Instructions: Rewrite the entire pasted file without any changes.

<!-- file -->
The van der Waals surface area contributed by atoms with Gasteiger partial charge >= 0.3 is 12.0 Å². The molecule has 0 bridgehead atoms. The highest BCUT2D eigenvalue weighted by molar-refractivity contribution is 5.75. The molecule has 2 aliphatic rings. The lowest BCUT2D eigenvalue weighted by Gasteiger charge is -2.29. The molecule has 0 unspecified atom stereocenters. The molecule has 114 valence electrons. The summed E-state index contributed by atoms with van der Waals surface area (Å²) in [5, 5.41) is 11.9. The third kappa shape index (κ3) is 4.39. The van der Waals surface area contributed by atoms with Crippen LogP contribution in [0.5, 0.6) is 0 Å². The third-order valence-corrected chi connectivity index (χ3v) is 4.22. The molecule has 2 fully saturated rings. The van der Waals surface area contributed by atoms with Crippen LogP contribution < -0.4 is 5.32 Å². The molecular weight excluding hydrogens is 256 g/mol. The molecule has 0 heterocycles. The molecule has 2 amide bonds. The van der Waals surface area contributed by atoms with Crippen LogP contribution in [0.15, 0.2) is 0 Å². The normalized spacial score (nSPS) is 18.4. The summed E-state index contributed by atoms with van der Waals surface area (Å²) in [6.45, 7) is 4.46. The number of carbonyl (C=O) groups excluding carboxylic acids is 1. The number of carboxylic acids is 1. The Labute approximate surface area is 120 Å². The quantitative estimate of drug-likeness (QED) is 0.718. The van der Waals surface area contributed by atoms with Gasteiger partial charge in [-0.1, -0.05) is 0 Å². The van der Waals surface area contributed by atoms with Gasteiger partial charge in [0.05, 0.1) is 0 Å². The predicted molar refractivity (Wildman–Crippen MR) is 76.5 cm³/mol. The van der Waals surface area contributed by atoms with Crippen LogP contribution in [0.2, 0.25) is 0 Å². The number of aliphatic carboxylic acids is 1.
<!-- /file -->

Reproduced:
The van der Waals surface area contributed by atoms with Gasteiger partial charge >= 0.3 is 12.0 Å². The molecule has 0 bridgehead atoms. The highest BCUT2D eigenvalue weighted by molar-refractivity contribution is 5.75. The molecule has 2 aliphatic rings. The lowest BCUT2D eigenvalue weighted by Gasteiger charge is -2.29. The molecule has 0 unspecified atom stereocenters. The molecule has 114 valence electrons. The summed E-state index contributed by atoms with van der Waals surface area (Å²) in [5, 5.41) is 11.9. The third kappa shape index (κ3) is 4.39. The van der Waals surface area contributed by atoms with Crippen LogP contribution in [0.5, 0.6) is 0 Å². The third-order valence-corrected chi connectivity index (χ3v) is 4.22. The molecule has 2 fully saturated rings. The van der Waals surface area contributed by atoms with Crippen LogP contribution < -0.4 is 5.32 Å². The molecular weight excluding hydrogens is 256 g/mol. The molecule has 0 heterocycles. The molecule has 2 amide bonds. The van der Waals surface area contributed by atoms with Crippen LogP contribution in [0.15, 0.2) is 0 Å². The normalized spacial score (nSPS) is 18.4. The summed E-state index contributed by atoms with van der Waals surface area (Å²) in [6.45, 7) is 4.46. The number of carbonyl (C=O) groups excluding carboxylic acids is 1. The number of carboxylic acids is 1. The Labute approximate surface area is 120 Å². The quantitative estimate of drug-likeness (QED) is 0.718. The van der Waals surface area contributed by atoms with Gasteiger partial charge in [-0.1, -0.05) is 0 Å². The van der Waals surface area contributed by atoms with Gasteiger partial charge in [0.05, 0.1) is 0 Å². The predicted molar refractivity (Wildman–Crippen MR) is 76.5 cm³/mol. The van der Waals surface area contributed by atoms with Crippen LogP contribution in [0.2, 0.25) is 0 Å². The number of aliphatic carboxylic acids is 1.